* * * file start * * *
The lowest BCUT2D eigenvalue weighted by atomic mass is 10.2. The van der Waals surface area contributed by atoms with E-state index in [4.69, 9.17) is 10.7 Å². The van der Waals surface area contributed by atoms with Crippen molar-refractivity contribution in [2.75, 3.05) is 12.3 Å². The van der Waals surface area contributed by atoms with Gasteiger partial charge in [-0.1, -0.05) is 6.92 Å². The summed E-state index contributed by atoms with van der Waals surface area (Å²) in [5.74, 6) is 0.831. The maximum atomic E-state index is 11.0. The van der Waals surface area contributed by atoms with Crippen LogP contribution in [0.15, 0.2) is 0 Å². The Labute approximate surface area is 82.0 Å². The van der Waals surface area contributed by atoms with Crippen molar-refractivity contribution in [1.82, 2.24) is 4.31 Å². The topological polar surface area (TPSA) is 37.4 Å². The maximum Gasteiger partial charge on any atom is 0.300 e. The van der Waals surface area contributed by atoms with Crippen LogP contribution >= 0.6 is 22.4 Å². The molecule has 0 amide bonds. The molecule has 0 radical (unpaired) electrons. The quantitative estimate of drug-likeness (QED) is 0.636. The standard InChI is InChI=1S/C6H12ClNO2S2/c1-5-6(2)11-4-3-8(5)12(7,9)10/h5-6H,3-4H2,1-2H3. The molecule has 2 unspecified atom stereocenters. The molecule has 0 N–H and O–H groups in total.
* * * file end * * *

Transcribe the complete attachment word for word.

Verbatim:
The lowest BCUT2D eigenvalue weighted by atomic mass is 10.2. The van der Waals surface area contributed by atoms with E-state index in [4.69, 9.17) is 10.7 Å². The van der Waals surface area contributed by atoms with Crippen molar-refractivity contribution in [2.75, 3.05) is 12.3 Å². The van der Waals surface area contributed by atoms with Gasteiger partial charge in [-0.1, -0.05) is 6.92 Å². The summed E-state index contributed by atoms with van der Waals surface area (Å²) in [5.74, 6) is 0.831. The maximum atomic E-state index is 11.0. The van der Waals surface area contributed by atoms with Crippen LogP contribution in [0.15, 0.2) is 0 Å². The Labute approximate surface area is 82.0 Å². The van der Waals surface area contributed by atoms with Crippen molar-refractivity contribution in [1.82, 2.24) is 4.31 Å². The topological polar surface area (TPSA) is 37.4 Å². The maximum Gasteiger partial charge on any atom is 0.300 e. The van der Waals surface area contributed by atoms with Crippen LogP contribution >= 0.6 is 22.4 Å². The molecule has 0 amide bonds. The molecule has 0 radical (unpaired) electrons. The quantitative estimate of drug-likeness (QED) is 0.636. The standard InChI is InChI=1S/C6H12ClNO2S2/c1-5-6(2)11-4-3-8(5)12(7,9)10/h5-6H,3-4H2,1-2H3. The molecule has 2 unspecified atom stereocenters. The molecule has 0 N–H and O–H groups in total.